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As posted on Apple has a new kind of port that will help get rid of our dongles

Apple has a new kind of port that will help get rid of our dongles

Image: christina ascani/mashable

Relax, Apple’s not dumping the Lightning plug for its iOS devices (yet).

A report from 9to5Mac stoked fears that Apple might once again switch to a new smaller, 8-pin “Ultra Accessory Port” (UAC) for iPhones and iPads after the company gave a preview of the new plug to accessory manufacturers.

The plug, which has been confirmed by The Verge to be the same 8-pin port used in Nikon cameras, is non-symmetrical and will be a part of Apple’s “Made For iPhone” (MFi) program.

But make no mistake: The UAC is not a port/plug Apple will force on users or accessory makers. Apple only added the 8-pin connector to the MFi program at the request accessory makers, ArsTechnica reports. Do not — I repeat — do not throw your Lightning cables away in a fit of rage.

So what’s all the fuss about this new port, which isn’t, in fact, even new? It has to do with wired headphones.

If you look at the smartphone landscape right now, you’ll see it’s an ugly mess for music listeners. Here are your wired headphone options:

  • Lightning (iPhone 7/7 Plus (and presumably all future iOS devices)

  • USB-C (Moto Z, HTC U Ultra, and many new Android phones)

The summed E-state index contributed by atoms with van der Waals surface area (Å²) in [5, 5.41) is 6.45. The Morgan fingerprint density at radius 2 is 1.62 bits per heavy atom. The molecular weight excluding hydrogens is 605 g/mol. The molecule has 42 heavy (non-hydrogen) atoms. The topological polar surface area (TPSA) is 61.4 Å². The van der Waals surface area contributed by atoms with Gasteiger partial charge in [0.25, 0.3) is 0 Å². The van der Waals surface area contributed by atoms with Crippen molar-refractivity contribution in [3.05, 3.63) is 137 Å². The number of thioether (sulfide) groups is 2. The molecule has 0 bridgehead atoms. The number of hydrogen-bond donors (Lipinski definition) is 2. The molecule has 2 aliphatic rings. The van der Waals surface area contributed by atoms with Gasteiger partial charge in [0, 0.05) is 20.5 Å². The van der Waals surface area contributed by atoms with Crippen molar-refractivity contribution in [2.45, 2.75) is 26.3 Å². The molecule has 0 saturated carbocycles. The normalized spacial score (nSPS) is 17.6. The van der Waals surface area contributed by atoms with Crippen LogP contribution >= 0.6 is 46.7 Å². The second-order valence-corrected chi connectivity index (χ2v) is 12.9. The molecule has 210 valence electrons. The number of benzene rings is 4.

• 3.5mm (Pretty much every phone)

The problem is your wired Lightning headphones won’t work with USB-C phones (and vice versa) and headphones with the trusty ol’ 3.5mm jack won’t work with either. Sure, you could get a dongle, like the one Apple includes with the iPhone 7, to convert headphones with a 3.5mm jack to Lightning, but that still doesn’t solve the problem of all the different aforementioned conversions, of which there aren’t any dongles for. 

With UAC, headphone makers would get a solution that (sort of) fixes the problem. Instead of making headphones specifically for each type of port, companies would be able to make headphones with a female UAC port on the earcup. With UAC, a company like Bose or Beats can sell the same wired headphone model to all customers, simply subbing out the cable to make it compatible with a specific kind of device.

It’ll be up to individual manufacturers which cable to offer — a male UAC-to-Lightning, UAC-to-USB-C, or UAC-to-3.5mm headphone jack — or simply offer all three, so users can switch devices easily. That would be especially useful to users who often switch between a phone and laptop or PC, which still tend to offer 3.5mm jack connectors for audio.

But what about earbuds? UAC probably won’t work so well for those, due to obvious size constraints, though earbuds also tend to be cheaper and used mostly with one device. For those reasons, manufacturers will likely continue to offer earbuds that work with only one type of connector. 

Of course, you could bypass all of this wired cables/port nonsense with wireless headphones — but don’t tell that to audiophiles or they’ll have a field day explaining to you the advantages of wired over wireless.

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